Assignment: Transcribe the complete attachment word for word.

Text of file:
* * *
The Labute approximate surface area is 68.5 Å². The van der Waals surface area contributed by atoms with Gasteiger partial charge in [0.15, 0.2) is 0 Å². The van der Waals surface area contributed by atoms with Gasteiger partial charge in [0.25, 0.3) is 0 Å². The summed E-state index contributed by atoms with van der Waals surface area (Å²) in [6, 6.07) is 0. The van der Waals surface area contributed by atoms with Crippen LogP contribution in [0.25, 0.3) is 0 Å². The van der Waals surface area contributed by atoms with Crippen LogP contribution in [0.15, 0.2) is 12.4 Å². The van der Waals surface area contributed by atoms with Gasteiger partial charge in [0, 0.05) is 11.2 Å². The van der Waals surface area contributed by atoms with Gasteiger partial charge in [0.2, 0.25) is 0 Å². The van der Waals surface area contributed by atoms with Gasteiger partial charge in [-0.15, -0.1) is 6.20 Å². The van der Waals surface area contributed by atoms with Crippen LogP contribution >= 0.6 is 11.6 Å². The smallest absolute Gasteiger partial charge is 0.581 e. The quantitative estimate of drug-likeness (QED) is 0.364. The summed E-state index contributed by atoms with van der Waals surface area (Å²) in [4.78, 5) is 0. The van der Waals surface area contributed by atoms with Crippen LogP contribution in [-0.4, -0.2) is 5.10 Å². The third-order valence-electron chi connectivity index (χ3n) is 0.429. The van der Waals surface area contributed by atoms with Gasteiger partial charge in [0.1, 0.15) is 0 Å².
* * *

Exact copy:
The Labute approximate surface area is 68.5 Å². The van der Waals surface area contributed by atoms with Gasteiger partial charge in [0.15, 0.2) is 0 Å². The van der Waals surface area contributed by atoms with Gasteiger partial charge in [0.25, 0.3) is 0 Å². The summed E-state index contributed by atoms with van der Waals surface area (Å²) in [6, 6.07) is 0. The van der Waals surface area contributed by atoms with Crippen LogP contribution in [0.25, 0.3) is 0 Å². The van der Waals surface area contributed by atoms with Crippen LogP contribution in [0.15, 0.2) is 12.4 Å². The van der Waals surface area contributed by atoms with Gasteiger partial charge in [0, 0.05) is 11.2 Å². The van der Waals surface area contributed by atoms with Gasteiger partial charge in [0.2, 0.25) is 0 Å². The van der Waals surface area contributed by atoms with Gasteiger partial charge in [-0.15, -0.1) is 6.20 Å². The van der Waals surface area contributed by atoms with Crippen LogP contribution >= 0.6 is 11.6 Å². The smallest absolute Gasteiger partial charge is 0.581 e. The quantitative estimate of drug-likeness (QED) is 0.364. The summed E-state index contributed by atoms with van der Waals surface area (Å²) in [4.78, 5) is 0. The van der Waals surface area contributed by atoms with Crippen LogP contribution in [-0.4, -0.2) is 5.10 Å². The third-order valence-electron chi connectivity index (χ3n) is 0.429. The van der Waals surface area contributed by atoms with Gasteiger partial charge in [0.1, 0.15) is 0 Å².